OPAPP says registry to advance women, peace, security in ASEAN
MACTAN ISLAND, Cebu – Around 60 women leaders from the Association of Southeast Asian Nations (ASEAN) Member States gathered here on December 13, 2018 to share their narratives, knowledge, and experiences in gender mainstreaming as well as hone women’s capacities in their respective countries to contribute in building sustainable peace within the ASEAN.A fruit of the partnership between the Office of the Presidential Adviser on the Peace Process (OPAPP) and the ASEAN Women, the “Symposium on the Establishment of the ASEAN Women for Peace Registry (AWPR)” included topics on the role of women in peace and security, women’s achievements, and the promotion of respect for human dignity and human rights under the context of peace reconciliation and conflict resolution.
During her part on the Operationalizing the “Joint Statement on Promoting Women, Peace and Security (WPS) in ASEAN,” OPAPP Undersecretary Diosita T. Andot reaffirmed the Philippine government’s commitment on the AWPR to advance the WPS agenda in the country.
“We remain committed in ensuring that the Philippine National Action Plan (PNAP) is fully and adequately implemented particularly in the conflict affected zones in keeping with our core belief that the meaningful participation of women in various levels of governance, leadership, and in program formulation and implementation is instrumental in transforming the vulnerable sector to become valuable and viable instruments of conflict transformation,” Andot said.
The symposium also identified action plans for ASEAN as well as the respective ASEAN Member States to effectively implement the Joint Statement on WPS.
These included strategies to be employed for the protection of women as well as programs and activities that will strengthen and promote the interests and welfare of women and vulnerable sectors in situations of conflict.
Women leaders at work for women, peace and security. (Image: OPAPP)
One of the main commitments of the Joint Statement was to continue addressing the root causes of armed conflicts such as poverty, discrimination, gender inequality, social injustice, economic, and social exclusion of persons and communities vulnerable to and at risk of radicalization, violent extremism, and terrorism.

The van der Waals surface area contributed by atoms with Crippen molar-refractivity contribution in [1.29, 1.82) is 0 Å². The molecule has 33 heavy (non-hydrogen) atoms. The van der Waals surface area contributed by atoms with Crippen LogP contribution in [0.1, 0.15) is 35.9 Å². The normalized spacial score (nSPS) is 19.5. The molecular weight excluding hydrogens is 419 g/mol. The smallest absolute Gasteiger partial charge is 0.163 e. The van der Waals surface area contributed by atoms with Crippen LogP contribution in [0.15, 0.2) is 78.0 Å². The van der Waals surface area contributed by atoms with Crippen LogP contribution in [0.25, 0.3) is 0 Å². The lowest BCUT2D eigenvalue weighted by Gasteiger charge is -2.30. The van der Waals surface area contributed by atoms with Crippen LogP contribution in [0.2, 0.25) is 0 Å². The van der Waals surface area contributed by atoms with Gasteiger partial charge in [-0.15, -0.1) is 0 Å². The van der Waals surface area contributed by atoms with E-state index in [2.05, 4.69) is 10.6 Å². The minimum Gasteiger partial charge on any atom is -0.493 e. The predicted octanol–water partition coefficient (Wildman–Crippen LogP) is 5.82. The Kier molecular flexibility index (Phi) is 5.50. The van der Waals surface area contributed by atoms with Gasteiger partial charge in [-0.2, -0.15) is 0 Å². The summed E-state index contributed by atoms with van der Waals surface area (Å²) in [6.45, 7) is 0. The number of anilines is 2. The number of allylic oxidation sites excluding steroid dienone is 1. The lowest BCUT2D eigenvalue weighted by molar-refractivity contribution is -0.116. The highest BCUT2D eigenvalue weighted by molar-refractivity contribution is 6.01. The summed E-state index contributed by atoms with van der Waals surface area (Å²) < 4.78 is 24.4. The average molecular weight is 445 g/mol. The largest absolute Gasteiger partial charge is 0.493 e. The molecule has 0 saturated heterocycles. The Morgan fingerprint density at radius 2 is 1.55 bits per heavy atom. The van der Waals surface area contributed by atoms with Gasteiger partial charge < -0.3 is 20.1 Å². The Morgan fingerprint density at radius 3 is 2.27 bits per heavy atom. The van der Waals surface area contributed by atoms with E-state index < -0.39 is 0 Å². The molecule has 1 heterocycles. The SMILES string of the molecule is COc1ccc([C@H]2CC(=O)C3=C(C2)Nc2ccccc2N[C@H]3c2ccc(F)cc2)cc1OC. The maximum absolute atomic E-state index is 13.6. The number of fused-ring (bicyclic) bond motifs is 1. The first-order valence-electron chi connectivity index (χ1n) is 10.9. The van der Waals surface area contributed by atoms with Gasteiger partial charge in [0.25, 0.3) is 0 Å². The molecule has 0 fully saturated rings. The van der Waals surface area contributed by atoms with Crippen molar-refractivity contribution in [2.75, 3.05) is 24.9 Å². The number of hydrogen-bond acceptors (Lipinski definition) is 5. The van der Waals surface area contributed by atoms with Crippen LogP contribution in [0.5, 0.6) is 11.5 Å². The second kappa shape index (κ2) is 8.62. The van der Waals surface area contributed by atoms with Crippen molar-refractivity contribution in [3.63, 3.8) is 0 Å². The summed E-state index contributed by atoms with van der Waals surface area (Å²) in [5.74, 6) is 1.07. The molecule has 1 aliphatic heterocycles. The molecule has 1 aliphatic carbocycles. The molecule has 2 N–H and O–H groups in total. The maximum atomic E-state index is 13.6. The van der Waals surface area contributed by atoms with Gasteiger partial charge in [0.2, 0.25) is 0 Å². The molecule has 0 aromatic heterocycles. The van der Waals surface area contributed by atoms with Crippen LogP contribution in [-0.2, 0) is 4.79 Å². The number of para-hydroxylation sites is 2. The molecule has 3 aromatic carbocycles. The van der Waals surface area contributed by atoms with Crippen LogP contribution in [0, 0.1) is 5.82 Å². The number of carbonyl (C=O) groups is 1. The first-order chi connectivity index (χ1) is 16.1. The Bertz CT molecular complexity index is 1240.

In the Philippine setting, the PNAPWPS contributed to the expansion of women’s role in the peace process, conflict transformation, and protection of their human rights in conflict situations.
These were operationalized during the Marawi City siege last year which brought about the meaningful participation of women in different ways such as the formation and deployment of joint female members of the Armed Forces of the Philippines and the Philippine National Police known as the Hijab Troopers, the conduct of regular dialogues and town hall meetings from women in Marawi communities and civil society organizations, and the establishment of Women Friendly Spaces and Women Children Protection Desks.
“It takes intensive networking and coordination to leverage the role of international development partners and recognize their critical contribution to advancing the WPS agenda. On this aspect, we need to improve some more and strengthen our collaboration, monitoring and evaluation,” Andot said.
The event was organized by the ASEAN through its Institute for Peace and Reconciliation, in partnership with OPAPP, Ateneo de Manila University, and the Norwegian Ministry of Foreign Affairs.
In relation with this, Amina Rasul, president and founder of the Philippine Center for Islam and Democracy (PCID), was chose one of the three Philippine resource persons for the AWPR.
At right, then AFP chief of staff General Carlito G. Galvez, Jr. and Moro Islamic Liberation Front (MILF) Chairman Al-Hajj Murad Ebrahim in a press conference. (Image: Rappler)
The other two were former OPAPP head Teresita Deles and Undersecretary Gloria Jumamil-Mercado.
Meanwhile, the PCID has welcomed the appointment of former Armed Forces of the Philippines (AFP) chief of staff General Carlito G. Galvez, Jr. as the head of OPAPP, or the as the presidential adviser peace adviser on the peace process.
Galvez replaced Secretary Jesus Dureza who resigned recently as OPAPP chief.
Rasul echoed the new OPAPP secretary’s description as “soldier of peace.” (OPAPP/PCID)